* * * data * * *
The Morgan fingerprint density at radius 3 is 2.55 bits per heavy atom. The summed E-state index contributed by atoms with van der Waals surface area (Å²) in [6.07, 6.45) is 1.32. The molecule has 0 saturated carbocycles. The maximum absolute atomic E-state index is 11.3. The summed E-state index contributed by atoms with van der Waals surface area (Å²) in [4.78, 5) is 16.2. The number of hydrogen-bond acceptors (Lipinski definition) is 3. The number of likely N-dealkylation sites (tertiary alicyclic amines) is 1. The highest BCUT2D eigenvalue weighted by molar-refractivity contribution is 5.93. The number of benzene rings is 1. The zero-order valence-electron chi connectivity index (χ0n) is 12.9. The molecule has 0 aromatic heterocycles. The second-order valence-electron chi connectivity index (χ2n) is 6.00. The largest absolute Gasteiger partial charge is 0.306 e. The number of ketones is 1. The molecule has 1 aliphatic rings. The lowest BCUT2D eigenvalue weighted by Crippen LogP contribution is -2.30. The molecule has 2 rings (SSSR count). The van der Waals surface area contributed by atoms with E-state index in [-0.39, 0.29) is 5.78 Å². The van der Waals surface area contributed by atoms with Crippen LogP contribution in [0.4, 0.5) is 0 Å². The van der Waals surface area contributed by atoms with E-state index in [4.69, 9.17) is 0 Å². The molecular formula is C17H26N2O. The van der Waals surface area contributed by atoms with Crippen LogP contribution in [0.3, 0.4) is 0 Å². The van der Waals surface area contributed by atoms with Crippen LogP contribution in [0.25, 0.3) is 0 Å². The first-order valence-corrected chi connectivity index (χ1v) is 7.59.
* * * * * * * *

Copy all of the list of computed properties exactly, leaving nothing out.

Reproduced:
The Morgan fingerprint density at radius 3 is 2.55 bits per heavy atom. The summed E-state index contributed by atoms with van der Waals surface area (Å²) in [6.07, 6.45) is 1.32. The molecule has 0 saturated carbocycles. The maximum absolute atomic E-state index is 11.3. The summed E-state index contributed by atoms with van der Waals surface area (Å²) in [4.78, 5) is 16.2. The number of hydrogen-bond acceptors (Lipinski definition) is 3. The number of likely N-dealkylation sites (tertiary alicyclic amines) is 1. The highest BCUT2D eigenvalue weighted by molar-refractivity contribution is 5.93. The number of benzene rings is 1. The zero-order valence-electron chi connectivity index (χ0n) is 12.9. The molecule has 0 aromatic heterocycles. The second-order valence-electron chi connectivity index (χ2n) is 6.00. The largest absolute Gasteiger partial charge is 0.306 e. The number of ketones is 1. The molecule has 1 aliphatic rings. The lowest BCUT2D eigenvalue weighted by Crippen LogP contribution is -2.30. The molecule has 2 rings (SSSR count). The van der Waals surface area contributed by atoms with E-state index in [-0.39, 0.29) is 5.78 Å². The van der Waals surface area contributed by atoms with Crippen LogP contribution in [0.4, 0.5) is 0 Å². The van der Waals surface area contributed by atoms with E-state index in [4.69, 9.17) is 0 Å². The molecular formula is C17H26N2O. The van der Waals surface area contributed by atoms with Crippen LogP contribution in [0.3, 0.4) is 0 Å². The van der Waals surface area contributed by atoms with Crippen LogP contribution in [0.25, 0.3) is 0 Å². The first-order valence-corrected chi connectivity index (χ1v) is 7.59.